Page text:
Wind noise – Lizard Island

It was a long and tiring trip from Cairns to Lizard Island. The wind was stronger than forecast gusting to 30 knots. But what made the trip particularly uncomfortable was the 6 to 10 foot waves on the beam. We rolled back and forth the entire way. Lizard Island is reputed to be a great anchorage. And it pretty much is. The “fetch” is short so the waves are low. But the wind has been howling non-stop through the rigging my entire stay. It is blowing 20 to 25 knots across the deck. Being outside is not comfortable. (Consider what the people launching aircraft on a carrier put up with all the time.) The strange thing is that other than its normal sailing around the anchor chain Reboot is just sitting quietly. Well, not quietly when you consider the wind noise. But stable. Very weird. Of course the other downside is that I single hand. Motoring thru an anchorage of 25 other boats to find the perfect spot is just not prudent. So the best spots usually go to others. Fair winds and following

After the wind

I pointed out yesterday the the weather forecast greatly underestimated the wind speed. It peaked at about 35 knots. The big concern is of course that the anchor will drag. To a lessor extent there is always the possibility that the ground tackle (anchor, etc.) will break. We dragged a couple of times in Pago Pago with 200 feet of chain and 150 feet of rode. Here I only have about 100 feet of chain out. But the water is only 10 – 20 feet deep depending on the tide. Well, we didn’t drag. Since we are in a river we are subject to the flow of the river in addition to the impact of the wind and tide. The current is from the west. The wind varies between the NE, E, and SE. This creates a constant wind against current impact of the waves in the river. They are, in a few words, short, steep, choppy, and ugly. When the wind is light the trip to the marina is unpleasant, When the wind is up the trip is very wet. Since there is no fetch the waves don’t get high, maybe a foot and one half at the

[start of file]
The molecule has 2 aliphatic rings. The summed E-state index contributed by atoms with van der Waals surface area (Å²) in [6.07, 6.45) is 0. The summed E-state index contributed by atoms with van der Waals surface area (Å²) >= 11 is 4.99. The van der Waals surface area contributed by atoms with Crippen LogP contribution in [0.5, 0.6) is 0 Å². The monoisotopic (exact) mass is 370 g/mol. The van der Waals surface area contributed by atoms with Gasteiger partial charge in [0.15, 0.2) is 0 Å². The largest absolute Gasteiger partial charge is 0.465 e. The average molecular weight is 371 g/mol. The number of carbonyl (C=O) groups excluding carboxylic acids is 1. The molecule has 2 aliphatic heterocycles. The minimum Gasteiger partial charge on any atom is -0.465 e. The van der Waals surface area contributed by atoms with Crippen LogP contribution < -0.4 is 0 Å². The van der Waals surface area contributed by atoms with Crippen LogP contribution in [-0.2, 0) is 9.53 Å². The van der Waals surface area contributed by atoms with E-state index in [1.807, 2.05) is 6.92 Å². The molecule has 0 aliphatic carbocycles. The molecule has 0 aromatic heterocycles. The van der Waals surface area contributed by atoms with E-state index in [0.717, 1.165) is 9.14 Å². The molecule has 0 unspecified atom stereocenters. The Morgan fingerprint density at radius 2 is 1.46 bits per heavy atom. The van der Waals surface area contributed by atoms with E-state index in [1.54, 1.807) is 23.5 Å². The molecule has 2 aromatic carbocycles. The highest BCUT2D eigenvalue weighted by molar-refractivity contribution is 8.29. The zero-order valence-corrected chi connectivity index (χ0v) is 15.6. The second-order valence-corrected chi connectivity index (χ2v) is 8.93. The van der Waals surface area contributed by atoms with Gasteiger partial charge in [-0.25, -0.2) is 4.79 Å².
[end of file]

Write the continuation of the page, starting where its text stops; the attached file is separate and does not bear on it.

The long way

After several days of hiding from the wind and waves yesterday we decided that the wing had moderated enough to transit to Nanu inlet. We left in winds in the low 20 s and worked our way around the island. Waves were in the 4 foot range. We had set the third reef in the main and put out about 50% jib. This gave us the ability to point about 15 degrees higher. That would become important later as we had to tack our way around several reefs.Once we cleared the immediate reefs we aimed at Nanu. It was only about 23 nm and we were making 5.5 to 6.5 knots. Although uncomfortable from the 28 to 30 knot winds in the cockpit (since we were heading upwind the apparent wind was the true wind speed plus 80% of the boat speed) and the frequent boarding waves making us all wet the miles went quickly.From our sheeting angle it looked like we could sail direct. Except for the set from the waves. By the time we reached Nanu we were 4 nm off course. We had to tack to get back east. This put us back in


We departed Pago Pago in a wind that built to 20 knots close hauled. That was ok, it was the 4 meter (12 foot) waves on the beam that made the ride very uncomfortable. After 24 hours of discomfort but making great time the wind started to moderate and shift toward the beam. The waves dropped to about 1.5 meters and shifted toward the stern. After a night of rain the sun came out and we had a very pleasant sail. Unfortunately after 24 hours the wind continued to drop to about 7 knots. We found a hole in the ocean. The good news is the waves are now at about 0.5 meters. The bad news is we are making about 2 knots. We have the jib polled out as we are heading almost directly down wind. As I write this we are about 100 nm from Vava u, Northern Tonga, our destination. It is Friday on board but Vava u is both on the other side of the date line and in the next time zone. It is Saturday there and an hour earlier. This is not such a big deal because customs and immigration are closed on the we